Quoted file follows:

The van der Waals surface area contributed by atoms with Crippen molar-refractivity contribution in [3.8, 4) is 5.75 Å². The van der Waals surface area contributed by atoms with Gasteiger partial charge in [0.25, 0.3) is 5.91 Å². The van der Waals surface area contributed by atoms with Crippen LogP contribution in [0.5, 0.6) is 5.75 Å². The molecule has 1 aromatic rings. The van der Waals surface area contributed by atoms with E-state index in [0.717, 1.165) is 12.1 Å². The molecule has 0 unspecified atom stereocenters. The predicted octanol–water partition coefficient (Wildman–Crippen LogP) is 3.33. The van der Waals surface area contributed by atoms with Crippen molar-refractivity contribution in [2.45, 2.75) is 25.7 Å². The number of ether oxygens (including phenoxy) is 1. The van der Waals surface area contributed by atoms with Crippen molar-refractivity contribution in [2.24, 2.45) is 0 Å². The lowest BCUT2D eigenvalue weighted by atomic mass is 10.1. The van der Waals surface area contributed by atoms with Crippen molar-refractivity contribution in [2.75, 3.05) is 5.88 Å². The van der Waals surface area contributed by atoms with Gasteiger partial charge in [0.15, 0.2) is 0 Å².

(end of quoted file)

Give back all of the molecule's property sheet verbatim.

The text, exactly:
The van der Waals surface area contributed by atoms with Crippen molar-refractivity contribution in [3.8, 4) is 5.75 Å². The van der Waals surface area contributed by atoms with Gasteiger partial charge in [0.25, 0.3) is 5.91 Å². The van der Waals surface area contributed by atoms with Crippen LogP contribution in [0.5, 0.6) is 5.75 Å². The molecule has 1 aromatic rings. The van der Waals surface area contributed by atoms with E-state index in [0.717, 1.165) is 12.1 Å². The molecule has 0 unspecified atom stereocenters. The predicted octanol–water partition coefficient (Wildman–Crippen LogP) is 3.33. The van der Waals surface area contributed by atoms with Crippen molar-refractivity contribution in [2.45, 2.75) is 25.7 Å². The number of ether oxygens (including phenoxy) is 1. The van der Waals surface area contributed by atoms with Crippen molar-refractivity contribution in [2.24, 2.45) is 0 Å². The lowest BCUT2D eigenvalue weighted by atomic mass is 10.1. The van der Waals surface area contributed by atoms with Crippen molar-refractivity contribution in [2.75, 3.05) is 5.88 Å². The van der Waals surface area contributed by atoms with Gasteiger partial charge in [0.15, 0.2) is 0 Å².